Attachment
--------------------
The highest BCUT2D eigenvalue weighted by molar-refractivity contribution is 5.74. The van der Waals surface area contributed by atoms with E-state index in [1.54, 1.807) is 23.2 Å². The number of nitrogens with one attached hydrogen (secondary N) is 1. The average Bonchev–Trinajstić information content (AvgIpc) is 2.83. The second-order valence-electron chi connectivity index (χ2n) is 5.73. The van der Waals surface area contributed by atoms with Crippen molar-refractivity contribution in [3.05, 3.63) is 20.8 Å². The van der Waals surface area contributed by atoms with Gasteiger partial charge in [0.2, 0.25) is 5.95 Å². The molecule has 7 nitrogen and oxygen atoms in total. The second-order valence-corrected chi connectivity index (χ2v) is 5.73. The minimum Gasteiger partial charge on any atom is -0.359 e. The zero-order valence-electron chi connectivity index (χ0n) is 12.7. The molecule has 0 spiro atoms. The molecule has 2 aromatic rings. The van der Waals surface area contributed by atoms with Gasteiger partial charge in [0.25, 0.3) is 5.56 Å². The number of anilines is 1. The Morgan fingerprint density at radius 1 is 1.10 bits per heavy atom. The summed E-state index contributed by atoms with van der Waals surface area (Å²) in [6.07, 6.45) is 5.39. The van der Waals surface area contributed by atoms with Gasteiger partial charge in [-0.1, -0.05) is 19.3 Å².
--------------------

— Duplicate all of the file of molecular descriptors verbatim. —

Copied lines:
The highest BCUT2D eigenvalue weighted by molar-refractivity contribution is 5.74. The van der Waals surface area contributed by atoms with E-state index in [1.54, 1.807) is 23.2 Å². The number of nitrogens with one attached hydrogen (secondary N) is 1. The average Bonchev–Trinajstić information content (AvgIpc) is 2.83. The second-order valence-electron chi connectivity index (χ2n) is 5.73. The van der Waals surface area contributed by atoms with Crippen molar-refractivity contribution in [3.05, 3.63) is 20.8 Å². The van der Waals surface area contributed by atoms with Gasteiger partial charge in [0.2, 0.25) is 5.95 Å². The molecule has 7 nitrogen and oxygen atoms in total. The second-order valence-corrected chi connectivity index (χ2v) is 5.73. The minimum Gasteiger partial charge on any atom is -0.359 e. The zero-order valence-electron chi connectivity index (χ0n) is 12.7. The molecule has 0 spiro atoms. The molecule has 2 aromatic rings. The van der Waals surface area contributed by atoms with Gasteiger partial charge in [0.25, 0.3) is 5.56 Å². The number of anilines is 1. The Morgan fingerprint density at radius 1 is 1.10 bits per heavy atom. The summed E-state index contributed by atoms with van der Waals surface area (Å²) in [6.07, 6.45) is 5.39. The van der Waals surface area contributed by atoms with Gasteiger partial charge in [-0.1, -0.05) is 19.3 Å².